Study: Progesterone protects the brain during stroke
By Jan Jarvis
Learn more about UNTHSC’s people and programs by signing up for the weekly HSC Insider email.
Time is critical when someone has a stroke – especially the first three to four hours.
That’s how long someone has to get to the hospital for treatment with the only clot-busting drug that can save lives and reduce disability. But all too often people never make it in time, said Meharvan Singh, PhD, Professor of Pharmacology & Neuroscience.
“What happens is people feel like they have the worst headache of their life, so they might go to bed and try to sleep it off,” he said. “Even if they do recognize their symptoms as that of a stroke, by the time they get to the hospital they will have likely missed that window for treatment.”
Dr. Singh and a team of researchers want to expand that window. They have developed a novel therapeutic strategy to help the brain heal and improve the odds of recovery for the nearly 800,000 people who have a stroke annually.
In a study published in The Proceedings of the National Academy of Sciences, Dr. Singh and his colleagues, Dr. Trinh Nguyen and Chang Su report on the role of miRNA let-7i in regulating the protective function of the female hormone progesterone in stroke. MicroRNAs are small RNA molecules that are expressed endogenously and play an important role in regulating gene expression.
Dr. Singh’s team found that by inhibiting let-7i, the protective efficacy of progesterone was greatly enhanced, evidenced by greatly reduced ischemic stroke injury and the complete recovery of motor function.
“By inhibiting miRNA let-7i we helped make the brain responsive to the protective effects of progesterone, as it should be,” he said. “Progesterone had a remarkable effect.”
The hope is that one day the research will be translated into a viable treatment for people who have a stroke. There is a critical need for better treatments for stroke since the only approved drug has a limited window of opportunity.
When an ischemic stroke occurs, blood flow to the brain is interrupted and the area affected dies. Since the brain is unable to repair itself, stroke can lead to death or cause long-term disability. Stroke is the fifth leading cause of death and a major cause of disability in the United States, costing approximately $34 billion annually.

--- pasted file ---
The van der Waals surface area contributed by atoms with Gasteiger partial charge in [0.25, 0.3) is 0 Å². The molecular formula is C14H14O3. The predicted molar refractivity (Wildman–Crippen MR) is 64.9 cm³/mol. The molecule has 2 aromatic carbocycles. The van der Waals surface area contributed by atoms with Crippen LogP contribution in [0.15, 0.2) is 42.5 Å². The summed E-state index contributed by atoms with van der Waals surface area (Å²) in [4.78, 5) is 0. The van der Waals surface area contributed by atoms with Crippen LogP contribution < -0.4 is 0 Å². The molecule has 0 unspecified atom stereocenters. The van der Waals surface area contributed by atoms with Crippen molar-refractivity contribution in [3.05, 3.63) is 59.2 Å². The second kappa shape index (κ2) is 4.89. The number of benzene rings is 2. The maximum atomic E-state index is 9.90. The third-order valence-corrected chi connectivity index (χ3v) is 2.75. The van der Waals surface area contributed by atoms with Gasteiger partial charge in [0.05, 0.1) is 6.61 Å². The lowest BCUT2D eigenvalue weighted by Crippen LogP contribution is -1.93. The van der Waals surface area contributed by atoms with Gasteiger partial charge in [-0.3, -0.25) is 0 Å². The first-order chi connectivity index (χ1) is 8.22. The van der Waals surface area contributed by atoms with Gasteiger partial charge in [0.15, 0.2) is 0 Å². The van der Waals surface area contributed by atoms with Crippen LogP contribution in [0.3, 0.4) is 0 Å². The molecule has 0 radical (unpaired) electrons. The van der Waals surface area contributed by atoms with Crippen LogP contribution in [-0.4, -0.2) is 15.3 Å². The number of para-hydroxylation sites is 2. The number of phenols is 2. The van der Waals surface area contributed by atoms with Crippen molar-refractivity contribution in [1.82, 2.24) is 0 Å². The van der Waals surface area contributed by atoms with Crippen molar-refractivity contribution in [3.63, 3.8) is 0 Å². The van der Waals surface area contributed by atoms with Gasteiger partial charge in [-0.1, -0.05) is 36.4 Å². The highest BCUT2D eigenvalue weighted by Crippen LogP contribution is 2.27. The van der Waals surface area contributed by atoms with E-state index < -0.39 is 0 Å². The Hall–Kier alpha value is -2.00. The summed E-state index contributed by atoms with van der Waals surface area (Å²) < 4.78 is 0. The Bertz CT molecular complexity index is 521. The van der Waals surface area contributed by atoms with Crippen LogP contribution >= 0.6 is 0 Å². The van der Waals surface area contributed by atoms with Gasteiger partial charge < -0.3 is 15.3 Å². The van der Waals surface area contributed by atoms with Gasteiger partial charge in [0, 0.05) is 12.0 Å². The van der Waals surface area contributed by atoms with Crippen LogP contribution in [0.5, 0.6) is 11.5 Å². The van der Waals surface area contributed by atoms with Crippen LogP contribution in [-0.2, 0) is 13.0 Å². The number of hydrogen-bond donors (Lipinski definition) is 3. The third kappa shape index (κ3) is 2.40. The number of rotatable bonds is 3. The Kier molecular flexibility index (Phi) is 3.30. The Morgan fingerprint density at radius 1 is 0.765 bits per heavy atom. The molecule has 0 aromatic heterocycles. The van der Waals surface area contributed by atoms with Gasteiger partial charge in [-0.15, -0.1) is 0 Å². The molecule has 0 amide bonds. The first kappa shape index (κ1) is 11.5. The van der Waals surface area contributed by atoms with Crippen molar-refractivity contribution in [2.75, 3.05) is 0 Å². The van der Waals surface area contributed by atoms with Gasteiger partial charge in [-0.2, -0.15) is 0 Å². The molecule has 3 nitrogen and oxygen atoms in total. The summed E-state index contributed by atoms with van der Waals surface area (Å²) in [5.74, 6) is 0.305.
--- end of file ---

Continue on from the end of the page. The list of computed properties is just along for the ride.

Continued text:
Dr. Singh said the work was a team effort among faculty and students in the Graduate School of Biomedical Sciences.
“I certainly am thrilled to be able to report on this research,” he said. “But I’m also happy to share this success as an example of the innovative and highly relevant work our students are doing.”
By Jan Jarvis The thoughts whispering at Anna Black never took a rest – ever. They followed her through junior high, then into college. “I believed I had to be perfect in everything I did,” she said. “Getting a 95 was unacceptable.” For a while, she was able to manage he...Read more
Feb 18, 2019
By Alex Branch As a child, Debbie Montenegro was the girl who often showed up school in a Yoda, Spock or outer space-themed shirt. “I didn’t realize it at the time, but my mom had to buy those shirts from the boy’s section because they didn’t make those clothes for girls then,” s...Read more
Feb 13, 2019
By Alex Branch All Texas College of Osteopathic Medicine graduates go on to serve the communities in which they practice medicine. But each year, several also elect to serve their country. Five 2019 graduates of UNT Health Science Center’s original medical school will train at U.S. military ...Read more
Feb 12, 2019
By Alex Branch For Jeff Beeson, DO, a personal connection to the Cowtown Marathon began when organizers planned the inaugural 1979 run. His father, Don Beeson, was the chief of police at what was then the Texas College of Osteopathic Medicine, which founded the marathon. During a planning ...Read more
Feb 11, 2019